Fiction – paperback; Canongate; 176 pages; 2015.
Short story collections don’t come much better than Mary Costello’s The China Factory.
First published in 2012, then reprinted in 2015, this volume contains 12 stories, each of which is richly evocative and deeply moving.
There are recurring themes — of longing, of missed opportunities, of loneliness and guilt — all told through the eyes of ordinary people, from a teenage girl about to embark on her first summer job to a teacher on the brink of retirement.
Relationships in crisis
It’s largely peopled by long-term married couples who have settled into their individual routines and grown apart. Through Costello’s perceptive eye she is able to reveal those small life-changing moments that alter forever a couple’s relationship.
For instance, in Things I See, Annie witnesses her husband, Don, having sex with her sister, Lucy, on the kitchen worktop, but decides to never mention it because she feels she has far too much to lose. Romy, in Room in Her Head, makes a similar decision when she discovers that her husband has a son he’s never told her about.
In Insomniac, Andrew and Ann rarely talk, and Andrew, the insomniac of the title, secretly leaves the house on the nights he cannot sleep to drive around town. When he confesses that he once spent the night with a female police officer, Ann regrets ever asking him, “Tell me what you think about. Tell me what you do here at night.”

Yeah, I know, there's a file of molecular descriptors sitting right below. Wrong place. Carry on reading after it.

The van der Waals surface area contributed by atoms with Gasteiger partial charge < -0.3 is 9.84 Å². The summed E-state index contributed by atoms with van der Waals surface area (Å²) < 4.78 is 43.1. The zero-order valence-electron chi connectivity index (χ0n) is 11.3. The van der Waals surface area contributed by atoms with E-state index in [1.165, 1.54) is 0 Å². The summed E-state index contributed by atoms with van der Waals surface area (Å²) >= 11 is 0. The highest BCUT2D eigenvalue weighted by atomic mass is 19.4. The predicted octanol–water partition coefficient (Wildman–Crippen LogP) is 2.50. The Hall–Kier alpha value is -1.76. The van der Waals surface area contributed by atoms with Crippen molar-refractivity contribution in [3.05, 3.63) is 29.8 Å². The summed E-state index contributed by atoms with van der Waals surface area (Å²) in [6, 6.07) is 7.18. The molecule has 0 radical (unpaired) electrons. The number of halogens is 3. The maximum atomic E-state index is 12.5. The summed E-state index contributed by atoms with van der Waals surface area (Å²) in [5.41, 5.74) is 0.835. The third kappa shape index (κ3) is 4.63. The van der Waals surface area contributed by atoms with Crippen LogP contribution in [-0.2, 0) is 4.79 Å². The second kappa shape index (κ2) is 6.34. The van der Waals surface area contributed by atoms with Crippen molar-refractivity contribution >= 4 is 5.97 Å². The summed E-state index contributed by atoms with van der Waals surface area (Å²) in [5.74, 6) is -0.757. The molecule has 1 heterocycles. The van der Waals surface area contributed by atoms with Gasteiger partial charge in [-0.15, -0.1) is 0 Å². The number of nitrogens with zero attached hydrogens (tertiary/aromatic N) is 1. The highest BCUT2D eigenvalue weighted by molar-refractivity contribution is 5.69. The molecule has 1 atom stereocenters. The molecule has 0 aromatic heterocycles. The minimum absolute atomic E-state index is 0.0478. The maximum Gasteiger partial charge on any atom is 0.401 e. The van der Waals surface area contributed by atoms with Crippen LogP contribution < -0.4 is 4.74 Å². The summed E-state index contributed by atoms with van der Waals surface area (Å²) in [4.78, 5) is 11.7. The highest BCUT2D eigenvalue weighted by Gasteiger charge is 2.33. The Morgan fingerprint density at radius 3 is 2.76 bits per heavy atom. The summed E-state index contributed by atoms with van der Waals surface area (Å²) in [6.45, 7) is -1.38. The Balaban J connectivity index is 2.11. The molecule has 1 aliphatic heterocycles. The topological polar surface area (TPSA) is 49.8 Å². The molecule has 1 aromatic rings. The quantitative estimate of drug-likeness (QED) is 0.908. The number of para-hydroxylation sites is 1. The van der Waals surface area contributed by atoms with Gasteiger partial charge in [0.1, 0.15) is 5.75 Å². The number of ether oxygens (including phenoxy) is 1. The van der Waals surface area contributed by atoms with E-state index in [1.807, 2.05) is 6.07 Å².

There are other stories of infidelities, both physical and psychological. For instance, in The Astral Plane an unhappy wife, E, wants more from her marriage but doesn’t quite know what that “more” might entail. When she strikes up an email correspondence with a man in New York she falls in love with him despite never having met or heard his voice.
While in Sleeping with a Stranger, a happily married school inspector takes a shine to a young teacher but keeps the relationship wholly professional. But a decade or more later, when he spots her at a conference, he takes her back to his hotel room.
Coming of age tales
But least you think all the stories are about sexual encounters, they’re not. Costello does a nice line in coming-of-age stories too.
In the lead story, a 17-year-old girl takes a summer job at a china factory sponging clay cups and her world opens up into one of gossip and petty rivalries between her all-female co-workers. When she strikes up a platonic friendship with a lonely bachelor no one much likes and later gets a promotion for being so good at her menial job, her colleagues shun her for reasons she can’t quite fathom.
And in You Fill Up My Senses a young girl growing up on a sheep farm becomes distraught when she sees the male lambs being castrated for the first time, opening up her eyes to the harsher reality of farming life.
All in all, The China Factory is a powerful collection of haunting stories, showcasing Costello’s talent for capturing the darker side of life and looking at the myriad and profound emotions that love, and the loss of love, can unleash.
This is my 2nd book for Reading Ireland Month, which is hosted by Cathy at 746 Books and Niall at The Fluff is Raging. It is also my 11th book for #TBR40. I bought it when it was reprinted because I’d loved her novel, Academy Street, so much — it was my book of the year in 2014 — and wanted to read more by this exceptional writer.